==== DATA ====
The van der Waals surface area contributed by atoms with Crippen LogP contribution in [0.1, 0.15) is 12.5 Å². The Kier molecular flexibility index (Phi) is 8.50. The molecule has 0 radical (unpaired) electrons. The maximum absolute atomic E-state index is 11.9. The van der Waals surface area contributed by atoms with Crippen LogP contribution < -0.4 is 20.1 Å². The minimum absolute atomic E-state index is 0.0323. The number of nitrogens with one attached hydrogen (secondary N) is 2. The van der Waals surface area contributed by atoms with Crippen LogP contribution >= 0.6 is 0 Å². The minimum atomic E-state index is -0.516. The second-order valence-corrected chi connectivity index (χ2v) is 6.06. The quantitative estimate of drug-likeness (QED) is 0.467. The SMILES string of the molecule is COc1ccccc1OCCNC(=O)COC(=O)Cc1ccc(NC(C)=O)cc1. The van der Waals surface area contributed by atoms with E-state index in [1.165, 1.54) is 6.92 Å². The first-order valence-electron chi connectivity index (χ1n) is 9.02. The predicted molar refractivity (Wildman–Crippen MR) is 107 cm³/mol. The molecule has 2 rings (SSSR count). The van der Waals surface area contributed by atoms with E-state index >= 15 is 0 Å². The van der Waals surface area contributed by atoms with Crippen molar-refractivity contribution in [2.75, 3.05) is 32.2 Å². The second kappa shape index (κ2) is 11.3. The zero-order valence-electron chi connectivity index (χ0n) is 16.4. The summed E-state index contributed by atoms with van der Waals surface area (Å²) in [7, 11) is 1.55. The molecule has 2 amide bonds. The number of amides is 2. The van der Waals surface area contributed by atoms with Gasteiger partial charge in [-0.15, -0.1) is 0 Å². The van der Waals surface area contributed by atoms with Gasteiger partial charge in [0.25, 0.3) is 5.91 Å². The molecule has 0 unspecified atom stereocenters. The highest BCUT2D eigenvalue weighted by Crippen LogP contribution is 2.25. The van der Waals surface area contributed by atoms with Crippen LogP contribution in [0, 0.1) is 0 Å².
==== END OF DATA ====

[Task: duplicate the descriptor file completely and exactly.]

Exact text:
The van der Waals surface area contributed by atoms with Crippen LogP contribution in [0.1, 0.15) is 12.5 Å². The Kier molecular flexibility index (Phi) is 8.50. The molecule has 0 radical (unpaired) electrons. The maximum absolute atomic E-state index is 11.9. The van der Waals surface area contributed by atoms with Crippen LogP contribution < -0.4 is 20.1 Å². The minimum absolute atomic E-state index is 0.0323. The number of nitrogens with one attached hydrogen (secondary N) is 2. The van der Waals surface area contributed by atoms with Crippen LogP contribution >= 0.6 is 0 Å². The minimum atomic E-state index is -0.516. The second-order valence-corrected chi connectivity index (χ2v) is 6.06. The quantitative estimate of drug-likeness (QED) is 0.467. The SMILES string of the molecule is COc1ccccc1OCCNC(=O)COC(=O)Cc1ccc(NC(C)=O)cc1. The van der Waals surface area contributed by atoms with E-state index in [1.165, 1.54) is 6.92 Å². The first-order valence-electron chi connectivity index (χ1n) is 9.02. The predicted molar refractivity (Wildman–Crippen MR) is 107 cm³/mol. The molecule has 2 rings (SSSR count). The van der Waals surface area contributed by atoms with E-state index >= 15 is 0 Å². The van der Waals surface area contributed by atoms with Crippen molar-refractivity contribution in [2.75, 3.05) is 32.2 Å². The second kappa shape index (κ2) is 11.3. The zero-order valence-electron chi connectivity index (χ0n) is 16.4. The summed E-state index contributed by atoms with van der Waals surface area (Å²) in [7, 11) is 1.55. The molecule has 2 amide bonds. The number of amides is 2. The van der Waals surface area contributed by atoms with Gasteiger partial charge in [-0.15, -0.1) is 0 Å². The van der Waals surface area contributed by atoms with Gasteiger partial charge in [0.25, 0.3) is 5.91 Å². The molecule has 0 unspecified atom stereocenters. The highest BCUT2D eigenvalue weighted by Crippen LogP contribution is 2.25. The van der Waals surface area contributed by atoms with Crippen LogP contribution in [0, 0.1) is 0 Å².